Mental Health Awareness Week is now drawing to a close. I’ve been delighted to hear about the excellent departmental activities that have been taking place this week.
Examples include the Crown Prosecution Service hosting “mindfulness” lunch and learn sessions; and HMRC signposting practical sources of mental health support and drop-in mental health cafés. I know that other departments have organised mental health awareness campaigns and a number of colleagues have been generous in sharing their personal experiences and insights.
A personal and business issue
I want to thank everyone for getting involved in raising awareness of this important issue. Mental health is just as important as physical health. The only difference is that it cannot always be seen. 34% of Civil Service long-term sickness absence is attributable to mental health problems. So this is not just a personal issue for the staff affected, but also a business issue for all departments.
Going forward, we can all take small steps to create a more open and supportive working environment. If you go on your intranet site, you should find links to Occupational Health and to the website run by your Employee Assistance Programme (EAP) provider.
Occupational Health is there to provide advice to managers and employees to help support people back to work from sick leave. Anyone can access the EAP website for advice on a wide range of topics, such as divorce and bereavement, access to counselling, and often other help, including online Cognitive Behavioural Therapy.
Managers have a crucial role in supporting the well-being of their staff, and I encourage you to consider how best to use HR policies, such as flexible working, to support employees and promote engagement. We should all role-model positive behaviours and be mindful of our own well-being and work/life balance.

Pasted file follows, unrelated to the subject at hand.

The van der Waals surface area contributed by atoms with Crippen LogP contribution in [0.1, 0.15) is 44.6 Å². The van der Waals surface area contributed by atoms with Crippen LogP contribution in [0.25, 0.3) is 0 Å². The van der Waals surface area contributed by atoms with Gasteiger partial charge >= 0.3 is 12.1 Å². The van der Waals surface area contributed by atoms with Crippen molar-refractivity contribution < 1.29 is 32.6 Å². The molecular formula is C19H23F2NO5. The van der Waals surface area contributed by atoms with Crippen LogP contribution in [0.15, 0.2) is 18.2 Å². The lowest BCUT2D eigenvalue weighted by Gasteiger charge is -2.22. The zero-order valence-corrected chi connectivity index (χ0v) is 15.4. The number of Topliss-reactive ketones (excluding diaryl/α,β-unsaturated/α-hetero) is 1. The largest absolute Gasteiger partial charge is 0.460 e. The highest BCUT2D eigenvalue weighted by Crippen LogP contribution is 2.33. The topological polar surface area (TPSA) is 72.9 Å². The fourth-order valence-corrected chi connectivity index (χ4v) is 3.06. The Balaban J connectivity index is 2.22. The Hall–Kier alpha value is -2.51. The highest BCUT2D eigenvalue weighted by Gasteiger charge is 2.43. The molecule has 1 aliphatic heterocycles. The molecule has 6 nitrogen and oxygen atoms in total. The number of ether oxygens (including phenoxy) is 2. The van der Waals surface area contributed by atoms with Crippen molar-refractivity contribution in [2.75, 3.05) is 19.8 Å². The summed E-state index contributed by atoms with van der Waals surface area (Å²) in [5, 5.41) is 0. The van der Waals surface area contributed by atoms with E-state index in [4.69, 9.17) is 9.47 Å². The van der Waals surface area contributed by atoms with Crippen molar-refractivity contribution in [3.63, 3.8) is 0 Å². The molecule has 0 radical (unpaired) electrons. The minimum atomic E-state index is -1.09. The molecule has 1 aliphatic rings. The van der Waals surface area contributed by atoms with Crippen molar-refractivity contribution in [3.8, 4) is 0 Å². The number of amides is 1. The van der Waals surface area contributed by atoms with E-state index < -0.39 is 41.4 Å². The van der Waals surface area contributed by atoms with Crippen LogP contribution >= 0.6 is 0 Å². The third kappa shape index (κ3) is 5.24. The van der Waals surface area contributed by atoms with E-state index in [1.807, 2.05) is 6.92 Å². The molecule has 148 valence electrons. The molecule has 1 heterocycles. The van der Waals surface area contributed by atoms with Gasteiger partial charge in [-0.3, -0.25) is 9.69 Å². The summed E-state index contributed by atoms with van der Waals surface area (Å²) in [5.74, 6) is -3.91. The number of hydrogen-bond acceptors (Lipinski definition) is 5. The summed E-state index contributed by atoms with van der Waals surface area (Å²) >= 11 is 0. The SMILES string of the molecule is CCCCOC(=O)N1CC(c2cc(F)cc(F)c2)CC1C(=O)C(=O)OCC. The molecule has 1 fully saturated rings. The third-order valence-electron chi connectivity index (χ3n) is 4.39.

Civil Service Learning has some great learning to help us understand key issues. Why not log on and have a look at the learning on Mental health awareness and Wellbeing, resilience and stress?
Finally, I’d like to share some short practical tips with you on how to maintain your own mental well-being in the workplace:
- speak to someone you feel comfortable with, whenever you have any concerns
- talk to your manager as early as possible if your mental health is being affected by something in the workplace
- learn how departmental support such as Employee Assistance Programmes can help
- identify and seek out the support available both in the workplace and outside.
Let’s make mental health awareness part of our approach to work and our wider lives during every week in 2016. In the last People Survey, the results showed 65% of Civil Service staff were satisfied with their lives. Let’s try and increase those numbers in the year ahead.
Follow Rupert McNeil on Twitter: @CivilServiceCPO
Comment by Carol posted on
How very true , absolutely no support for people with mental health issues. A disgrace in this day and age. Something needs to be done ASAP.
Comment by jo roberts posted on
It is a shame that the department do not support people who are off sick with mental health problems, preferring instead to try to dismiss them if their absence is for more than 4 weeks or at the very least give them a warning if it is for at least 7 days?
Comment by Gavin Thomas posted on
Rupert, Thank you for your blog and for promoting this very important issue. As a member of the FCO Wellbeing Network, I was extremely encouraged with the level of engagement from colleagues in respect of the various events / activities that we hosted during the week. These ranged from a walk through St James Park with our PUS Sir Simon McDonald to a Singing and Mindfulness FCO Choir Workshop hosted by the FCO Choir Master Alex Hilton. I would very much agree with you that moving forward, it is important that both Line Managers and Colleagues seek to have those regular conversations as a means of maintaining Wellbeing in the Workplace.
Comment by Lol posted on
with performance management and a culture of not listening it is not surprising that civil servants have mental health issues